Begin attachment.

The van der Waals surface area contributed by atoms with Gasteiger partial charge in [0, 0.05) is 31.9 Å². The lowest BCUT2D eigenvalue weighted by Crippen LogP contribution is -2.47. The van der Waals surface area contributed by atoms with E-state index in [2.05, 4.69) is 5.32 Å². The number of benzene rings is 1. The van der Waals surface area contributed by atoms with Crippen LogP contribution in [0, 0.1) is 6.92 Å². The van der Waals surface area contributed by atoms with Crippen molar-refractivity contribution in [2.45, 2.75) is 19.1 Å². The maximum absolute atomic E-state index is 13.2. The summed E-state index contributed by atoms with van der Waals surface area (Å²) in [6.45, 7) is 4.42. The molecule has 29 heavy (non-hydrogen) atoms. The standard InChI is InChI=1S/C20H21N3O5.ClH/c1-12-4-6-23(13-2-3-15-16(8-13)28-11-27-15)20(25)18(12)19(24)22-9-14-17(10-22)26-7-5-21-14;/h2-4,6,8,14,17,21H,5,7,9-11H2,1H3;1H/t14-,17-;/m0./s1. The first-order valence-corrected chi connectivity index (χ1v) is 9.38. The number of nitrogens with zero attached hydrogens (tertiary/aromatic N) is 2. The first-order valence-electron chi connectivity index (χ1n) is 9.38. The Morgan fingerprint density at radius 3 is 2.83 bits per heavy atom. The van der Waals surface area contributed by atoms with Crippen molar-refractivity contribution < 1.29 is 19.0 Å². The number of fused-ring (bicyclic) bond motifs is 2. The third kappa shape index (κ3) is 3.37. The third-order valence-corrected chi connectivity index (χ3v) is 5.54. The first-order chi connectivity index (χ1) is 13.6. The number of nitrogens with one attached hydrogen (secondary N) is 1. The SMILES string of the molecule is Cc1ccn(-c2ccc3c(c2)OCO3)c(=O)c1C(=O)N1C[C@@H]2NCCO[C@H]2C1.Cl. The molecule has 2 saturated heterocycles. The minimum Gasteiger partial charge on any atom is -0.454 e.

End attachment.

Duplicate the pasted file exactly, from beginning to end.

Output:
The van der Waals surface area contributed by atoms with Gasteiger partial charge in [0, 0.05) is 31.9 Å². The lowest BCUT2D eigenvalue weighted by Crippen LogP contribution is -2.47. The van der Waals surface area contributed by atoms with E-state index in [2.05, 4.69) is 5.32 Å². The number of benzene rings is 1. The van der Waals surface area contributed by atoms with Crippen LogP contribution in [0, 0.1) is 6.92 Å². The van der Waals surface area contributed by atoms with Crippen molar-refractivity contribution in [2.45, 2.75) is 19.1 Å². The maximum absolute atomic E-state index is 13.2. The summed E-state index contributed by atoms with van der Waals surface area (Å²) in [6.45, 7) is 4.42. The molecule has 29 heavy (non-hydrogen) atoms. The standard InChI is InChI=1S/C20H21N3O5.ClH/c1-12-4-6-23(13-2-3-15-16(8-13)28-11-27-15)20(25)18(12)19(24)22-9-14-17(10-22)26-7-5-21-14;/h2-4,6,8,14,17,21H,5,7,9-11H2,1H3;1H/t14-,17-;/m0./s1. The first-order valence-corrected chi connectivity index (χ1v) is 9.38. The number of nitrogens with zero attached hydrogens (tertiary/aromatic N) is 2. The first-order valence-electron chi connectivity index (χ1n) is 9.38. The Morgan fingerprint density at radius 3 is 2.83 bits per heavy atom. The van der Waals surface area contributed by atoms with Crippen molar-refractivity contribution < 1.29 is 19.0 Å². The number of fused-ring (bicyclic) bond motifs is 2. The third kappa shape index (κ3) is 3.37. The third-order valence-corrected chi connectivity index (χ3v) is 5.54. The first-order chi connectivity index (χ1) is 13.6. The number of nitrogens with one attached hydrogen (secondary N) is 1. The SMILES string of the molecule is Cc1ccn(-c2ccc3c(c2)OCO3)c(=O)c1C(=O)N1C[C@@H]2NCCO[C@H]2C1.Cl. The molecule has 2 saturated heterocycles. The minimum Gasteiger partial charge on any atom is -0.454 e.